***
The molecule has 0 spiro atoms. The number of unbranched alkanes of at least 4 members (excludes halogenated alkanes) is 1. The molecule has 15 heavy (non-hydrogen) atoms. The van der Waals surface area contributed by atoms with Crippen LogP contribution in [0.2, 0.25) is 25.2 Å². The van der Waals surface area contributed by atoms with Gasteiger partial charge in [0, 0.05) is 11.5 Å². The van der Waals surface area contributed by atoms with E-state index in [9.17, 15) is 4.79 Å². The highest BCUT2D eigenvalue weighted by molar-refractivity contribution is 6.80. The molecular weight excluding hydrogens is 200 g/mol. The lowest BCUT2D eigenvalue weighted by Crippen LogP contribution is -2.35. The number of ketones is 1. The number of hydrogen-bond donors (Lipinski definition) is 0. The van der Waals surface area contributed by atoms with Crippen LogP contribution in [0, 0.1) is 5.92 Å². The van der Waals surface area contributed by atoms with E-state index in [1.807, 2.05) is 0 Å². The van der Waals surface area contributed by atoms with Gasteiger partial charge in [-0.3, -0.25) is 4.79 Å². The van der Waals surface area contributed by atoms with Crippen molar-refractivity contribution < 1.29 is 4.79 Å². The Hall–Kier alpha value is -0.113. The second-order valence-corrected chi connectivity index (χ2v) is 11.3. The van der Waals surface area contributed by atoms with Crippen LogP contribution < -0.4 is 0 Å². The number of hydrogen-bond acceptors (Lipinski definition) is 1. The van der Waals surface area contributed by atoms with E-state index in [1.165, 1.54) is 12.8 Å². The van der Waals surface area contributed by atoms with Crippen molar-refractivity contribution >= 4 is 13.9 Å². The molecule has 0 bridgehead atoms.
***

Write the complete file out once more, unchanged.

The molecule has 0 spiro atoms. The number of unbranched alkanes of at least 4 members (excludes halogenated alkanes) is 1. The molecule has 15 heavy (non-hydrogen) atoms. The van der Waals surface area contributed by atoms with Crippen LogP contribution in [0.2, 0.25) is 25.2 Å². The van der Waals surface area contributed by atoms with Gasteiger partial charge in [0, 0.05) is 11.5 Å². The van der Waals surface area contributed by atoms with E-state index in [9.17, 15) is 4.79 Å². The highest BCUT2D eigenvalue weighted by molar-refractivity contribution is 6.80. The molecular weight excluding hydrogens is 200 g/mol. The lowest BCUT2D eigenvalue weighted by Crippen LogP contribution is -2.35. The number of ketones is 1. The number of hydrogen-bond donors (Lipinski definition) is 0. The van der Waals surface area contributed by atoms with Crippen LogP contribution in [0, 0.1) is 5.92 Å². The van der Waals surface area contributed by atoms with E-state index in [1.807, 2.05) is 0 Å². The van der Waals surface area contributed by atoms with Gasteiger partial charge in [-0.3, -0.25) is 4.79 Å². The van der Waals surface area contributed by atoms with Crippen molar-refractivity contribution < 1.29 is 4.79 Å². The Hall–Kier alpha value is -0.113. The second-order valence-corrected chi connectivity index (χ2v) is 11.3. The van der Waals surface area contributed by atoms with Crippen LogP contribution < -0.4 is 0 Å². The number of hydrogen-bond acceptors (Lipinski definition) is 1. The van der Waals surface area contributed by atoms with E-state index in [1.165, 1.54) is 12.8 Å². The van der Waals surface area contributed by atoms with Crippen molar-refractivity contribution >= 4 is 13.9 Å². The molecule has 0 bridgehead atoms.